You can always download books for free from the usual pirate sources, piratebay.se (but you must check daily as the links go away) or see below. Some of TC’s books are there, but I notice recent releases are not, nor books from authors with a litigious reputation (Rowling) (“Downloading is not available”), but you can get textbooks (awesome!), even TC’s older books. For example, Google “e-books Romania” “Электронная библиотека romania” in Bing to get the usual suspects. BTW I do buy Kindle books, and regular paper books too, lots of them.
Aren’t publishers factoring the fact that Kindle users tend to be more tech-savvy (aka piracy, DRM-cracking etc.) too?
Publishers shouldn’t get too greedy……
For the convenience?
A few ebooks are easier to lug around on a trip than a few paperbacks?
Interesting conjectures, but know one seems to know. Someone is setting these prices and they do seem to vary a bit in their relation to prices for physical copies. One would think that the ebooks would be cheaper to produce, all else being equal. The explanation could be as simple as a desire to prevent Amazon from taking over the publishing business (conjecture on my part).
I prefer the ebook unless the price is above the physical copy’s price (or not very much below). If I do not expect to reread the book and my county’s library system has it available for request, I borrow the physical copy.
You can also borrow some ebooks from pubic libraries using Overdive.
Check with your local library to see if they participate.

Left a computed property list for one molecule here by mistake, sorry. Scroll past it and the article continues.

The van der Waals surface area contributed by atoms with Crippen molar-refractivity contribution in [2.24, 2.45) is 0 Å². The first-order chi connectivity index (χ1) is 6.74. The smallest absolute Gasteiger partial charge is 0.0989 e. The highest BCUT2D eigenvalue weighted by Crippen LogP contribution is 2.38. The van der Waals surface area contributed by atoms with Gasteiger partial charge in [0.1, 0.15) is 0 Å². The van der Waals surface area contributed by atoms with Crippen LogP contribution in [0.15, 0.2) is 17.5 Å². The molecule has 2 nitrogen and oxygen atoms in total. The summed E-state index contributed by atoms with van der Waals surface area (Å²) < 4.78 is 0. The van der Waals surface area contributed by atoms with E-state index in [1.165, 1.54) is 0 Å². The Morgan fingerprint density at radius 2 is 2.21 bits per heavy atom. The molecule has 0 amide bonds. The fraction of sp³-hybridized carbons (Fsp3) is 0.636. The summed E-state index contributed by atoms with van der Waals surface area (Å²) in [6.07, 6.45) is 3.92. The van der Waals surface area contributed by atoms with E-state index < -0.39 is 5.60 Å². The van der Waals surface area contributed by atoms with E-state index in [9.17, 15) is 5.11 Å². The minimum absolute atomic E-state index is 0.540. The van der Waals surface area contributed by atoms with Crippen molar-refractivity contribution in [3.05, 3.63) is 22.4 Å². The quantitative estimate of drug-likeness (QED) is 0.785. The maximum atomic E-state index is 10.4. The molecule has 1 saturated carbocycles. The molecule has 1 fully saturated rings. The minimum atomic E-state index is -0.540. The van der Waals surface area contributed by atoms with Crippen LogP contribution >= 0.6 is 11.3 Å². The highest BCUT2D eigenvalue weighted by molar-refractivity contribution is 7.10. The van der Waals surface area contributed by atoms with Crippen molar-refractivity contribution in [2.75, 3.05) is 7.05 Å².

Yes, I have, but selection has been a bit thin. I wonder how much it would cost per year to have a large selection of books on a subscription model like Rhapsody?
I like that the Amazon Book Description opens with “A leading economist, “who may very well turn out to be this decade’s Thomas Friedman”..” The injera is flat?
injera, a flatbread, I sea. Warehou is a flat fish, so you could also say “The warehou is flat”
Isn’t “this decade’s Thomas Friedman” a rather harsh insult?
Oh great: more rules. Some libertarian you are.
Are “Rules of Thumb” actually rules? Not entirely sure they are…
Actually, Tyler would blush at my level of love for rules of thumb and it is odd that the other side that is all about norms and making everything at the Federal level is so often against the idea of natural laws.
Free markets rely on rules, e.g. related to property rights.
Agree – just a (bad) joke.
I clicked to look inside but can’t.
New version of the Hardcover cheaper than pre-order of the soft-cover. I feel I should be smart enough to figure this out.
The economist gets a food poisoning at a food truck that is overrun by cockroaches and anti-sanitary conditions.
I seldom buy a Kindle version of a book unless I think the price is reasonable. I was eager to read “An Economist Gets Lunch,” but I checked it out of the library.
This photo from an auction of micro-cars (and yellow micro-vans, judging from the photo) reminded me of the book cover.